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Tyrannosaur (2011,UK)

15/02/2012

Director: Paddy Considine             Starring: Peter Mullan, Olivia Colman, Eddie Marsan

Paddy Considine is pretty well known in his capacity as a versatile and eminently watchable British actor. There can be no doubting his talent and for me he brings to mind fellow Brit thesps Gary Oldman and Tim Roth in terms of his body of work and his substantial skill at acting. Then of course is his De Niro/Scorsese style relationship with the mighty Shane Meadows, his starring role in the powerful and disturbing Dead Man’s Shoes being a fine example of what the duo are capable of when they work together. Like De Niro, Oldman and Roth before him though, Considine has made the transition from in front of the camera to behind it with this, his feature film directorial debut.

The film is something of a reprise of Considine’s earlier short film Dog Altogether and begins with Joseph (Mullan) drunkenly staggering away from an argument in the bookies and promptly taking his anger and frustration out on the nearest thing to hand which happens to be his faithful canine companion. It’s the jagged tip of a frightening iceberg as his self loathing pushes him into further acts of self destructive violence. When he meets Christian charity shop worker Hannah (Colman) she takes pity on him despite his resentment of her “cushy” middle class life and offers hope of redemption for Joseph, but she has her own demons to overcome in the shape of her horrendously abusive husband James (Marsan).

The film has been accused of misery for its own sake by some critics and I suppose superficially it is fairly easy to see how people may come to this conclusion. Joseph and Hannah’s existences are singularly bleak. Hannah in particular suffers some outrageous indignities and abuses at the hands of her husband who exploits her Christianity to control her reactions to his abuse. Joseph doesn’t have much to live for himself, alone in the world (largely by his own making) and apparently doing his best to try and encourage someone to help him escape life permanently. Cheerful it most certainly is not but it’s grim nature is an inescapable aspect of its rather dark and distressing subject matter.

My trepidation going in was the burden that Olivia Colman has to bear by starring alongside Peter Mullan (possibly Scotland’s greatest living actor?). No disrespect to her but up until this point my experience of her was her roles in TV comedy and while she is excellent in the likes of Peep Show and Rev, these characters are light years away from the downtrodden and subjugated Hannah. Let there be no mistake. She makes this film. Her performance is simply mindblowing. Her range is extraordinary and every emotion she expresses feels utterly real. It’s as beautiful to watch as it is traumatic and she definitely holds her own alongside, and probably even outshines, Mullan who is a veteran of this sort of grizzled, troubled character study. Don’t get me wrong, Mullan is great (as always) somehow managing to elicit sympathy for a character who is anything but sympathetic but Colman is even better. I do feel a little bit sorry for Eddie Marsan though, who must take a disproportionate amount of abuse in the street from people who have allowed the lines between fantasy and reality blur a little bit. Everything I’ve ever seen him in has involved him playing repugnant characters with little or no moral fibre and a propensity for spontaneous, psychotic, unbridled violence (except perhaps Happy Go Lucky where he isn’t a psycho but is an unforgivably racist driving instructor) and it’s very difficult to dissociate the typecasting from the actor. He does have the face of a psychopath though and is perfect for the role of James here. It does make me wonder what sort of existential angst he must feel as a result of his work though.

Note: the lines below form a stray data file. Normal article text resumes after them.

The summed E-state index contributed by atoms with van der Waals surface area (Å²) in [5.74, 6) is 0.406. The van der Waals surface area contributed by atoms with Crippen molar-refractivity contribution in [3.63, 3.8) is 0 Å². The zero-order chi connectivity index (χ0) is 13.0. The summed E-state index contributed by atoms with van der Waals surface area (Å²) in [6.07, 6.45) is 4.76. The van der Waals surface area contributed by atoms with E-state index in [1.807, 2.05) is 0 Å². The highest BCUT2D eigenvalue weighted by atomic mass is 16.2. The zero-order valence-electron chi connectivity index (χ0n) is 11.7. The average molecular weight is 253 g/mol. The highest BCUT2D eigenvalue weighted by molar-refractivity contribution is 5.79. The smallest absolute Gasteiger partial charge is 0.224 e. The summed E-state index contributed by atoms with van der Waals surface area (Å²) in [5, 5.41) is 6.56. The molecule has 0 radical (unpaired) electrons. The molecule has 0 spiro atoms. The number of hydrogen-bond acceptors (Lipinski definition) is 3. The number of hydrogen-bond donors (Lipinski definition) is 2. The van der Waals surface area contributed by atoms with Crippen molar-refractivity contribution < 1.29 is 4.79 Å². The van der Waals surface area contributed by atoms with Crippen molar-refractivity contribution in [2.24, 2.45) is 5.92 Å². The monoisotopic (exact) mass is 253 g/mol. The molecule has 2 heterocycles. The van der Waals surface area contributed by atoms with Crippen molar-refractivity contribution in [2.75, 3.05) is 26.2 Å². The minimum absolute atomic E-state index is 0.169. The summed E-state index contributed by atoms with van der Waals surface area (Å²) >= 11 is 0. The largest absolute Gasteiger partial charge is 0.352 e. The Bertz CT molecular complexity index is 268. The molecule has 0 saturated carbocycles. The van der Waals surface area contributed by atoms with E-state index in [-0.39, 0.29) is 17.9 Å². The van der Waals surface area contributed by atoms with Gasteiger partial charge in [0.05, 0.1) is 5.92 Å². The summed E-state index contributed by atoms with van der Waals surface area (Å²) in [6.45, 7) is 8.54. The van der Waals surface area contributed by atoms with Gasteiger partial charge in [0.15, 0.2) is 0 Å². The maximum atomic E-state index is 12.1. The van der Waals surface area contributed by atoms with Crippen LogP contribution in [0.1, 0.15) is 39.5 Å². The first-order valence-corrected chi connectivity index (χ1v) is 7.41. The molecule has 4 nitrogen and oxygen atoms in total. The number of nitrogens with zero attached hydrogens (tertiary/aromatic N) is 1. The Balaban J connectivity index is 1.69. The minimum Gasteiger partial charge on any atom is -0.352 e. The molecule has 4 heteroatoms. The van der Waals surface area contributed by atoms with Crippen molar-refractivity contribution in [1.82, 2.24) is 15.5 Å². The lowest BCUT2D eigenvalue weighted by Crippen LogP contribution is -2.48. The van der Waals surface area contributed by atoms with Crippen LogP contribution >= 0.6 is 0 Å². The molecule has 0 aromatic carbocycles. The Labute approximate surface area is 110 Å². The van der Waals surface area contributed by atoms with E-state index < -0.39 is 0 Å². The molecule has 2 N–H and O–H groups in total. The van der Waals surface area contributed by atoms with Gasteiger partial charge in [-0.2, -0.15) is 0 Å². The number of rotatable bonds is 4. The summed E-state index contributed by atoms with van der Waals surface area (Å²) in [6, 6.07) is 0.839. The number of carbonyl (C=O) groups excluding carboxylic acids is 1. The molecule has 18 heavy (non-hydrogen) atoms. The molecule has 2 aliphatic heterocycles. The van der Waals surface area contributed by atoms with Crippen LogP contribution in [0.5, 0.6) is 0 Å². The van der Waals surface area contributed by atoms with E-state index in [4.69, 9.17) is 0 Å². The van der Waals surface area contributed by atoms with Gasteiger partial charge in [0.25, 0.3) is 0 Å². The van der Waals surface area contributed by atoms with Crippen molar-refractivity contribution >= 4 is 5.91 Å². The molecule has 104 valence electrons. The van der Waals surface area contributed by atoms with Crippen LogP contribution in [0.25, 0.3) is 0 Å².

Thematically we’re talking fairly standard “damaged souls finding redemption through helping each other” territory with a little bit of commentary on the lack of difference between social classes when it really comes down to it, the poor, benefit dependant alcoholic being no worse off really than the comfortably supported, middle class housewife. As concepts go neither are particularly fresh and original but Considine’s film injects these ideas with a savage complexity that prevents it from feeling staid and cliched. My one complaint, if you could even call is the film’s ending (that is extremely difficult to talk about without giving anything away) which attempts to bundle everything up neatly in time for the end credits and I suppose it fulfills this role more or less successfully, but it doesn’t seem especially necessary.

Considine has certainly dug deep into the dark, suffering heart of human existence with Tyrannosaur, continuing the trend set by Oldman and Roth with their Nil By Mouth and Warzone respectively, delivering a visceral and emotional film. Be warned though, it left me a little punch drunk and emotional and is probably not a film to watch if you are feeling even remotely emotionally fragile. Unquestionably worthy of its recent win at the BAFTAs if this is a taste of things to come I am sure I will enjoy Considine’s directing career as much as his acting.

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